They negotiated to end the siege: the authorities agreeing that there would be no reprisals against any prisoners and that all would be transferred to other jails.

Some prisoners were transferred. But the hundreds kept in the Libertad prison have been subjected to torture and beatings.

Three prisoners have died. The authorities' claims that they committed suicide or were killed by other prisoners are not believed by inmates' relatives who suspect murder by the guards.

The authorities are searching for scapegoats for the rebellion, thus there is particular concern for 2 young anarchist prisoners, the brothers Gerardo and Miguel Jimenez, currently in Tablada prison.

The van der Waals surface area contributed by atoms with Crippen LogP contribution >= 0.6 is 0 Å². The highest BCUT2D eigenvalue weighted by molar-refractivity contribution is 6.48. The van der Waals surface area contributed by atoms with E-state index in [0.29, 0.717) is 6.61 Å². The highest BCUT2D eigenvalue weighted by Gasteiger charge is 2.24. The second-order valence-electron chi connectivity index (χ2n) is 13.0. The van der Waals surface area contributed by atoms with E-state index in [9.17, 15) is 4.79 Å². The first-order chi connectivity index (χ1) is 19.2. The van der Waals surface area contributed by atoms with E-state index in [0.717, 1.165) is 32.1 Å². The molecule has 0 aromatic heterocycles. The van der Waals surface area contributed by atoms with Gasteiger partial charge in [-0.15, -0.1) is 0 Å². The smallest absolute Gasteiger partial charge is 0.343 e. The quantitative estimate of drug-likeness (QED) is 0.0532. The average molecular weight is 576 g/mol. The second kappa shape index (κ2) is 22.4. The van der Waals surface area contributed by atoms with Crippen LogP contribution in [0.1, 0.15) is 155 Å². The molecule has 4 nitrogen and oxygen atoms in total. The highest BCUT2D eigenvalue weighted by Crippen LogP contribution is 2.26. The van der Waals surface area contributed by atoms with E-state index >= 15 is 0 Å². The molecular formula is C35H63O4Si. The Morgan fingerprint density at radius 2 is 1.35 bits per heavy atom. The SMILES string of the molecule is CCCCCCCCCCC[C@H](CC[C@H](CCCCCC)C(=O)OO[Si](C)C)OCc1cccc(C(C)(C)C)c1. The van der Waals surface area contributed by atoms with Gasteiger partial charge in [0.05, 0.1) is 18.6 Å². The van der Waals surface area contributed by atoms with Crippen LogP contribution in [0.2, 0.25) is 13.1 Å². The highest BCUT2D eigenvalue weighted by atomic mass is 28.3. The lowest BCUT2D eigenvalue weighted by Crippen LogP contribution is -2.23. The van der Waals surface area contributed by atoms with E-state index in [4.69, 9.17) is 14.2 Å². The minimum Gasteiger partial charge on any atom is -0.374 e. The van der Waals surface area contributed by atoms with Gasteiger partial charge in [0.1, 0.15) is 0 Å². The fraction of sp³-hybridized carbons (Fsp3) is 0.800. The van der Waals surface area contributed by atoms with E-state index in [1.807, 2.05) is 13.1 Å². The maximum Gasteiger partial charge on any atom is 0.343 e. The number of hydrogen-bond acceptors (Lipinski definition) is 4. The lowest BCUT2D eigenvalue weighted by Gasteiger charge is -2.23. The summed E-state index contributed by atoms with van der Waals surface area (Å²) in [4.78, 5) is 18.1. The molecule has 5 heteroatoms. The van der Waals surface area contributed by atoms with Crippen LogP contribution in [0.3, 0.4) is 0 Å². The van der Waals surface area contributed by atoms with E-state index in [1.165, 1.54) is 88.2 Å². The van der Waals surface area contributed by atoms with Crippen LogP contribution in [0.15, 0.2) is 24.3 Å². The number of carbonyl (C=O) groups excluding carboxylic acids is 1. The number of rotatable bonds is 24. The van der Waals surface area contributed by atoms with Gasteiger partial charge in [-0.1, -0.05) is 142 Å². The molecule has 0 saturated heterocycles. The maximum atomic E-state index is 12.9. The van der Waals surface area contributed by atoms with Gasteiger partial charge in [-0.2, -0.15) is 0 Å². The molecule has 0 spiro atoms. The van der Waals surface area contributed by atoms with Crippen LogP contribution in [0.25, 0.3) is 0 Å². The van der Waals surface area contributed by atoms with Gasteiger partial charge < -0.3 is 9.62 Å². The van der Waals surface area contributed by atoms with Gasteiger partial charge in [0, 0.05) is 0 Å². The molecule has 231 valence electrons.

Family members on the outside have been on hunger strike, as they fear for the brothers' lives. Gerardo and Miguel, of Swedish nationality, have been unjustly imprisoned for the last 3 years, for political reasons.

Friends and family of the prisoners in Uruguay stress just how important international solidarity is.

To find out more
Anarchist Black Cross, Buenos Aires

Info taken from April/May and May/June issues of Obrera Prisionera, paper of Anarchist Black Cross of Iberian Peninsula: CNA, apdo.5 de Getafe, 28901 Madrid, Spain

Satpal Ram free at last

At 7.00pm on Tuesday 18th June 2002, Satpal Ram walked through the prison gate of HMP Blantyre House, for the last time.

Satpal's conviction has not been quashed and though he is now out on licence, Satpal will continue to fight the conviction, that has kept him in prison since 1987.